For Ramel J. Wallace, the new host of Creative Mornings San Diego, it all comes down to one thing. Tell better stories.
“Storytelling is the driver of everything I do,” he says.
Held the last Friday of every month, the breakfast lecture series brings together 500 professionals from around the city (including 200 virtually). Creative Mornings is known for attracting makers from across industries — graphic designers, artists, marketers, writers, and photographers to name a few. As Wallace sets out to tell better stories, under his watch they’ll do more than captivate. They’ll alter human behavior.
Creative Mornings long has been popular among crafty professionals looking to network, learn and grow. There’s just one issue. Those showcased have predominantly been White. As a Black host and native San Diegan, Wallace is on a mission to “speak for the unspoken,” and he’s opening the umbrella wide.
“I’m bringing out voices that are familiar to me, voices that attract more diversity to the organization,” he says. “The more inclusive we are, the more we can unite and thrive. By welcoming people from all backgrounds, we’re shining a light on the unseen.”
An existentialist, Wallace believes that purpose comes after existence, not the other way around. By putting the story “onto” his lived experience, it becomes a coping mechanism.
“Putting the story ‘onto’ means you can take all of the bad things in your life and turn them upside-down,” he says. “Because you have to.”
Wallace said he recently was discussing radical joy and Black joy, and why Black people are so loud. “It’s because silence creates an echo chamber where joy has to be loud to be sustained and to recalibrate,” he says. “The risk is continuing to be silenced. The risk is to listen to the voices that said you couldn’t or shouldn’t.”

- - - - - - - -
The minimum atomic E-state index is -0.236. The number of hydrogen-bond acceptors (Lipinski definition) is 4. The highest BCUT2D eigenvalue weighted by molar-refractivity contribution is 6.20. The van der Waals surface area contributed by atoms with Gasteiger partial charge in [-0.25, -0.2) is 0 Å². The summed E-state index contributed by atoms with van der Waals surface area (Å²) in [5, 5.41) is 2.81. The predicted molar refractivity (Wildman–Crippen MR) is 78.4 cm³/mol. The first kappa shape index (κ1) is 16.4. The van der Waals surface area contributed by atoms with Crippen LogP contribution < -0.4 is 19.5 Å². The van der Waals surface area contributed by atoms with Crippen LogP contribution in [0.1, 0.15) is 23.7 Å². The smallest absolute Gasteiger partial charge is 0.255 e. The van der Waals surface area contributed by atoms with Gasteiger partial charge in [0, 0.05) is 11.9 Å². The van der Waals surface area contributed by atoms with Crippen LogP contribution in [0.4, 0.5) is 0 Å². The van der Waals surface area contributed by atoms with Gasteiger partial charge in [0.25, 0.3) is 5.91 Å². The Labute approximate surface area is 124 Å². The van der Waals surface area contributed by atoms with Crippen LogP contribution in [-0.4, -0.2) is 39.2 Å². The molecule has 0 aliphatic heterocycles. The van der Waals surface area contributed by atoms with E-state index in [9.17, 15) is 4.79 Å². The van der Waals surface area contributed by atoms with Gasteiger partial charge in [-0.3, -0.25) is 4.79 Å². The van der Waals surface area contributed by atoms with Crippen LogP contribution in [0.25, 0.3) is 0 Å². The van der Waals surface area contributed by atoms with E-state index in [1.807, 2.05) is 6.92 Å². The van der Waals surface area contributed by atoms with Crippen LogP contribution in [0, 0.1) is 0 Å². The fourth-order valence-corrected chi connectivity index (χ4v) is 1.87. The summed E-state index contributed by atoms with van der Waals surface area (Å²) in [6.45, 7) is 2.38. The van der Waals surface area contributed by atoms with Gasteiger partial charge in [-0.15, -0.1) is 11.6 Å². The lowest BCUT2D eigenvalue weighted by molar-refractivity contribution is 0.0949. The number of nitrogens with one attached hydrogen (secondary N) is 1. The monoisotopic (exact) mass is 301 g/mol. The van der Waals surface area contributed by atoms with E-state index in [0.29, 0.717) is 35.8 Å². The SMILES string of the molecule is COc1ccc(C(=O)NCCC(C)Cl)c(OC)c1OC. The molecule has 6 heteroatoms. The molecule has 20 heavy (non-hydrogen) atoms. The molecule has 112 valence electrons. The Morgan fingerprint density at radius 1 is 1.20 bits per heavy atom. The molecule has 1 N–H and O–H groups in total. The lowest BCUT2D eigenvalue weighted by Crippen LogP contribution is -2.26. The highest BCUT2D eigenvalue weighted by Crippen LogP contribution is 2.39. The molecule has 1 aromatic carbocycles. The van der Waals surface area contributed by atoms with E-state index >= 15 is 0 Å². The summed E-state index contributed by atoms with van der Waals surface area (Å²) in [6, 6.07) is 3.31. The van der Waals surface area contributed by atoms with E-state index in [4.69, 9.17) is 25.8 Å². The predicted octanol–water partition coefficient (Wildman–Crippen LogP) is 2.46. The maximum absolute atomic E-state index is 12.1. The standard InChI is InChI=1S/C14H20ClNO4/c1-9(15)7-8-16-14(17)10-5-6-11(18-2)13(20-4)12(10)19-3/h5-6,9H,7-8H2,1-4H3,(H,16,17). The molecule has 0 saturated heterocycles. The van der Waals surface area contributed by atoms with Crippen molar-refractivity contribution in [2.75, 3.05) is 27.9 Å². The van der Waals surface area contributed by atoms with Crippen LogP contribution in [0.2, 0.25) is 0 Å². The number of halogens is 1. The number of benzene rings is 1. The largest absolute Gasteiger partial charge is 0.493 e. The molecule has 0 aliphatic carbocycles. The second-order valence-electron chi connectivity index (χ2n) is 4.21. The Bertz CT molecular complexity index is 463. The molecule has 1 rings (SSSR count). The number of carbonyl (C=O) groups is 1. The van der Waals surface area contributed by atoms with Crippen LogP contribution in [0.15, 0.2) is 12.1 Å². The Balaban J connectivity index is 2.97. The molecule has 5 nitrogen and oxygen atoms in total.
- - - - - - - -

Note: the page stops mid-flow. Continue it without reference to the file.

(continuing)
Wallace has felt “imprisoned” by others’ biases, whether those biases have focused on his hip-hop culture, his way of speaking, his lack of a college degree, or his skin color. Reading and honoring the works of Audre Lorde and Sonya Renee Taylor “are but a hint of the Black Feminist philosophies that keep me afloat,” he says.
To those looking to become more aware of implicit biases within themselves, Wallace recommends building relationships in authentic ways, so it doesn’t come off as insincere. When you do reach out, he suggests, do so in a way that builds bridges.
As he seeks to create an inclusive lineup at Creative Mornings, Wallace is working to build bridges of his own. With a background in hip-hop and poetry, he believes that meeting those from opposite cultures facilitates a better understanding of our own identities, and that external stories influence internal stories.
When he’s not working his magic as Creative Mornings host, Wallace works as the senior community manager at BAM, a marketing and communications agency where he leads research and development. Lately, he’s been working on voiceovers, putting words into the world in ways that resonate. Ninety percent of communication is non-verbal, he says, and he follows the cues that signal how people are feeling.
“Being diverse in the way I communicate with others is important to me,” he says. “It helps my internal monologue and puts me in touch with what’s going on inside. That’s worthwhile, because you may have a feeling that you haven’t articulated to yourself. Doing voiceovers and podcasts is a reminder that speaking your feelings can bring clarity to life.”
No matter what Wallace is working on, the common thread to it all is storytelling. He uses storytelling to articulate a journey, bring forth his identity, celebrate his lived experience, and acknowledge emotions.
“What’s inside springs to life outside,” he says. “That’s storytelling.”
Beth Geraci is a content strategist by day and crafts her memoir by night. Life After Lamictal chronicles Beth’s experience on (and off) the epilepsy drug, and she hopes her story can empower others. She’s a board member for AIGA San Diego and appreciates architecture and design.